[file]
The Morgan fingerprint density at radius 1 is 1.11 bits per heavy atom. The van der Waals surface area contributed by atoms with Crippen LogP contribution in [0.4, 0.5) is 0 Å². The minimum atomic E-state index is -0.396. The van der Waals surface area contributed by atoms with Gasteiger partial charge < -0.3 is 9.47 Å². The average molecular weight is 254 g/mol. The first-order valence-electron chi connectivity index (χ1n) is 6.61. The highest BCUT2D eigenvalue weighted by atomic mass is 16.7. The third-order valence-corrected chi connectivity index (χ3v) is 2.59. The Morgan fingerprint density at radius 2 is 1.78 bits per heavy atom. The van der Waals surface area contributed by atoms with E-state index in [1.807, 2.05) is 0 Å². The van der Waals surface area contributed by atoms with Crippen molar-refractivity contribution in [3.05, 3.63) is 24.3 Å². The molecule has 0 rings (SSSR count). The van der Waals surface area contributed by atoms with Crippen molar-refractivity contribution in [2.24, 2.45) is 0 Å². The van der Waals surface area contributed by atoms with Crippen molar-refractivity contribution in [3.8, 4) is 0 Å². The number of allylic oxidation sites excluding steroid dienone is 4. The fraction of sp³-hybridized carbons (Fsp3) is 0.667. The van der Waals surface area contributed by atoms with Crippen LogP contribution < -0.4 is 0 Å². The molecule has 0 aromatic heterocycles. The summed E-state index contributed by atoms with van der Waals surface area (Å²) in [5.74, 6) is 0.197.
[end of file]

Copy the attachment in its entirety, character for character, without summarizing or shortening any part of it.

The Morgan fingerprint density at radius 1 is 1.11 bits per heavy atom. The van der Waals surface area contributed by atoms with Crippen LogP contribution in [0.4, 0.5) is 0 Å². The minimum atomic E-state index is -0.396. The van der Waals surface area contributed by atoms with Gasteiger partial charge < -0.3 is 9.47 Å². The average molecular weight is 254 g/mol. The first-order valence-electron chi connectivity index (χ1n) is 6.61. The highest BCUT2D eigenvalue weighted by atomic mass is 16.7. The third-order valence-corrected chi connectivity index (χ3v) is 2.59. The Morgan fingerprint density at radius 2 is 1.78 bits per heavy atom. The van der Waals surface area contributed by atoms with E-state index in [1.807, 2.05) is 0 Å². The van der Waals surface area contributed by atoms with Crippen molar-refractivity contribution in [3.05, 3.63) is 24.3 Å². The molecule has 0 rings (SSSR count). The van der Waals surface area contributed by atoms with Crippen molar-refractivity contribution in [2.24, 2.45) is 0 Å². The van der Waals surface area contributed by atoms with Crippen molar-refractivity contribution in [3.8, 4) is 0 Å². The number of allylic oxidation sites excluding steroid dienone is 4. The fraction of sp³-hybridized carbons (Fsp3) is 0.667. The van der Waals surface area contributed by atoms with Crippen LogP contribution < -0.4 is 0 Å². The molecule has 0 aromatic heterocycles. The summed E-state index contributed by atoms with van der Waals surface area (Å²) in [5.74, 6) is 0.197.